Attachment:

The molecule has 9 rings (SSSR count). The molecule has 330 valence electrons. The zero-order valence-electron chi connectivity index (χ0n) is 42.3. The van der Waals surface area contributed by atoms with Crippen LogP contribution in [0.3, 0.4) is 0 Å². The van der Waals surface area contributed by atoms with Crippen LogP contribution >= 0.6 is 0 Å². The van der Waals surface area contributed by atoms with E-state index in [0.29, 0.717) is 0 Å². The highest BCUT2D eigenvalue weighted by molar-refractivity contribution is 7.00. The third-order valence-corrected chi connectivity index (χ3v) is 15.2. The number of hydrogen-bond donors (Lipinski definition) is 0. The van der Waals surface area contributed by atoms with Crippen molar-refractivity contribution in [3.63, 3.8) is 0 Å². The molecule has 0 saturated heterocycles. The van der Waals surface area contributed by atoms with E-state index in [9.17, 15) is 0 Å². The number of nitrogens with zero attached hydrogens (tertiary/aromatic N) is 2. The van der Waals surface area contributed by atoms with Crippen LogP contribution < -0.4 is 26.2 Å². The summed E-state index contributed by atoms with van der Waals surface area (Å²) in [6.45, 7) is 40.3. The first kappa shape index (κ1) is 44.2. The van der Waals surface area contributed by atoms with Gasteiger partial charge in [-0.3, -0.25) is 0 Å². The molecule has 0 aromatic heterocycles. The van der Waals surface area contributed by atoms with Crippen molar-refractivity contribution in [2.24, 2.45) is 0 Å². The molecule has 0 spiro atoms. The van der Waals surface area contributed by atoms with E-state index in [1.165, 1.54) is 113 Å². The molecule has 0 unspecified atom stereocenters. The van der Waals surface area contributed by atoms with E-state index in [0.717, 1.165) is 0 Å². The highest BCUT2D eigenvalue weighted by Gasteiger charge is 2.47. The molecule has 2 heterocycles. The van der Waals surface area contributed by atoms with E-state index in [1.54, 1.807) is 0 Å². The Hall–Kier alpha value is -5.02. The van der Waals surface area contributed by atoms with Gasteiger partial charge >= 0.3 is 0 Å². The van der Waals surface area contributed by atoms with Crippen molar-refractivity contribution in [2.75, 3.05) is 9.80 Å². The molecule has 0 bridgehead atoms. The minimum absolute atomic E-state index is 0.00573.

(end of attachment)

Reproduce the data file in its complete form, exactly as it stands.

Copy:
The molecule has 9 rings (SSSR count). The molecule has 330 valence electrons. The zero-order valence-electron chi connectivity index (χ0n) is 42.3. The van der Waals surface area contributed by atoms with Crippen LogP contribution in [0.3, 0.4) is 0 Å². The van der Waals surface area contributed by atoms with Crippen LogP contribution >= 0.6 is 0 Å². The van der Waals surface area contributed by atoms with E-state index in [0.29, 0.717) is 0 Å². The highest BCUT2D eigenvalue weighted by molar-refractivity contribution is 7.00. The third-order valence-corrected chi connectivity index (χ3v) is 15.2. The number of hydrogen-bond donors (Lipinski definition) is 0. The van der Waals surface area contributed by atoms with Crippen molar-refractivity contribution in [3.63, 3.8) is 0 Å². The molecule has 0 saturated heterocycles. The van der Waals surface area contributed by atoms with E-state index in [9.17, 15) is 0 Å². The number of nitrogens with zero attached hydrogens (tertiary/aromatic N) is 2. The van der Waals surface area contributed by atoms with Crippen LogP contribution < -0.4 is 26.2 Å². The summed E-state index contributed by atoms with van der Waals surface area (Å²) in [6.45, 7) is 40.3. The first kappa shape index (κ1) is 44.2. The van der Waals surface area contributed by atoms with Gasteiger partial charge in [-0.3, -0.25) is 0 Å². The molecule has 0 aromatic heterocycles. The van der Waals surface area contributed by atoms with Crippen molar-refractivity contribution in [2.24, 2.45) is 0 Å². The molecule has 0 spiro atoms. The van der Waals surface area contributed by atoms with E-state index in [1.165, 1.54) is 113 Å². The molecule has 0 unspecified atom stereocenters. The van der Waals surface area contributed by atoms with E-state index in [0.717, 1.165) is 0 Å². The highest BCUT2D eigenvalue weighted by Gasteiger charge is 2.47. The molecule has 2 heterocycles. The van der Waals surface area contributed by atoms with E-state index in [1.54, 1.807) is 0 Å². The Hall–Kier alpha value is -5.02. The van der Waals surface area contributed by atoms with Gasteiger partial charge >= 0.3 is 0 Å². The van der Waals surface area contributed by atoms with Crippen molar-refractivity contribution in [2.75, 3.05) is 9.80 Å². The molecule has 0 bridgehead atoms. The minimum absolute atomic E-state index is 0.00573.